Photos by Asia Morris.
The first meeting of the Long Beach Bartenders Cabinet (LBBC) in early February, to the pleasant surprise of its founder, Robert Molina, attracted a packed house of bartenders, barbacks and bar managers (and one nurse) from the ritziest of restaurants like Parker’s Lighthouse & Queensview Steakhouse to the more locally-coveted dive bars like The Stache and Alex's Bar. Despite the divide in vibe and target demographic of the locations each attendee represented, the meeting was called for the sake of a Long Beach crowd who all seemed to have similar motives; to learn something new about making a delicious cocktail and to bring that knowledge back with them to better serve their loyal patrons and visitors.
Robert Molina of Long Beach Cocktails and owner of Roxanne's Cocktail Lounge & Latin Grill and its swanky, historical add-on, The Exhibition Room, welcomed nearly 70 local aspiring and established craft cocktail connoisseurs to the four-year-old establishment, all for the sake of putting Long Beach on the map as somewhere its residents, as well as visiting out-of-towners, know they can visit for a well-made, spirited beverage.
This meeting's spirit sponsor, Judah Kuper, co-founder of Mezcal Vago, a brand that seeks small batch mezcaleros in Oaxaca, Mexico to make their always joven (young) and clear product, will be the first of many different representatives that will share their story with attendees and teach a great many bartenders in the City about high-quality ingredients.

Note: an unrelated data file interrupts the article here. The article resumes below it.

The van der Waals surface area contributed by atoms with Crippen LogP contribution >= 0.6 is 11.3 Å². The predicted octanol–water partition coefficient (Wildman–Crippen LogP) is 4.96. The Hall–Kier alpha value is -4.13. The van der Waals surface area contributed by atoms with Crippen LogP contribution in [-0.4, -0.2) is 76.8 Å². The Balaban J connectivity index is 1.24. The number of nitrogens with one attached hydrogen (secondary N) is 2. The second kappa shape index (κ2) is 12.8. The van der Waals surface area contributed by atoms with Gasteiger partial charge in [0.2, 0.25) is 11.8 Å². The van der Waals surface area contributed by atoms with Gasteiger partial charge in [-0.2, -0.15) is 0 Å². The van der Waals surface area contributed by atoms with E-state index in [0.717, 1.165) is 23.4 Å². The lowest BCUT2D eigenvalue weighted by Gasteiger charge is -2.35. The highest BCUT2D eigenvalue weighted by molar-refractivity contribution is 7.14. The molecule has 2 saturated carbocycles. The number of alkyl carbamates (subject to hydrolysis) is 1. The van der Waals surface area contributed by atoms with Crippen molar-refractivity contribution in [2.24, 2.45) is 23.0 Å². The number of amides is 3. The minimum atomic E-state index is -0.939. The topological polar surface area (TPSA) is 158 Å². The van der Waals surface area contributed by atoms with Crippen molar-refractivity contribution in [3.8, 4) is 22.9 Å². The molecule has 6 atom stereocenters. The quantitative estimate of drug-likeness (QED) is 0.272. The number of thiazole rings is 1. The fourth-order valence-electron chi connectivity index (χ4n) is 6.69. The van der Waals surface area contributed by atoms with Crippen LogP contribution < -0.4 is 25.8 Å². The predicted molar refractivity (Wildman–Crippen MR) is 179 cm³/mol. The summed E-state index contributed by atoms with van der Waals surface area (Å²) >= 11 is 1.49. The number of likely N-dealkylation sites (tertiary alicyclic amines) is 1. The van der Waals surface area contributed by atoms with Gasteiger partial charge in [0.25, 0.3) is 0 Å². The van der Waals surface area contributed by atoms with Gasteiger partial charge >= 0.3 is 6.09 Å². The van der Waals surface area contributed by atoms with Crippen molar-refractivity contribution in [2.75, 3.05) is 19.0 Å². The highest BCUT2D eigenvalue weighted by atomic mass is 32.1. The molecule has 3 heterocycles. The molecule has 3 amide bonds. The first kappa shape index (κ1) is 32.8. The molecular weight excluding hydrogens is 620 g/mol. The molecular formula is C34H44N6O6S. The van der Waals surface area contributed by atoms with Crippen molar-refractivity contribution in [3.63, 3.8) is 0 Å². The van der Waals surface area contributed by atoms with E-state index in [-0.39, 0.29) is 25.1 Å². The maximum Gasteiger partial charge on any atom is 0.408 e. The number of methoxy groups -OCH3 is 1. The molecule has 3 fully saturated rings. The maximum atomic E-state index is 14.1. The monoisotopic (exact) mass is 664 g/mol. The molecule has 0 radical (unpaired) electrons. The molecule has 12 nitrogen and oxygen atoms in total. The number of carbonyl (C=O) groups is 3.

Tastings of Mezcal Vago’s Espadin, from Aquilino Garcia Lopez’s palenque in the small village of Candeleria Yegole and Elote, made by the same family, were poured all around as Kuper spoke about the mezcal’s smoky flavors, while attendees took notes and discussed their first reactions with each other. A slideshow of the palenques where the Mezcal Vago is made in the mountains of southern Oaxaca flashed behind Kuper as he spoke about the brand's origins and introduced a new tool to a bartender working at George's Greek Cafe in Downtown, to a bar back employed by The Attic, and to attendees representing The Red Room, James Republic, The Federal Bar and Tantalum.
Before Kuper dove into his presentation, however, Molina and several of LBBC’s board members stood at the front of the meeting to assert just how grateful they were for such an overwhelming turnout.
“It’s been an uphill battle, but Long Beach, it’s time to be heard[...]," pronounced Molina. “So I think it’s time, together we’ll make this stronger and all of our places will grow, Long Beach will be known as a great location for drinking great drinks. And I know I don’t know a lot of you, but this is our home so welcome to our home.”
"The Bartenders Cabinet is important to the local craft cocktail scene because it introduces bartenders to excellent products, educates them and also helps restaurant and bar owners to support craft cocktails in their own establishments," he said in an earlier press statement.
The LBBC’s board is composed of members Iano Dovi of The Attic, Alex Hernandez and Paige Hernandez of Alex’s Bar, Matt Ellingson of Disneyland Club 33, Jason Schiffer of 320 Main, Forest Cokely of Long Beach Cocktails, Ricky Yarnall of Henry Wine Group and honorary members Matt Robold of RumDood.com and John Coltharp, beer, wine and spirits expert. Cokely, Ellingson and Yarnall founded the Orange County Bartenders Cabinet (OCBC) and are now taking the time to guide the LBBC through its first phases.
"With the formation of the Long Beach Bartenders Cabinet, we are striving to inspire the current resurgence of crafted, classic cocktails in Long Beach,” said Cokely in a statement. “Long Beach is gifted with both talented bartenders and wonderful local patrons and we want to enable and empower those who crave a more sophisticated cocktail, as well as a great place to be. It is a great time for cocktails in Long Beach."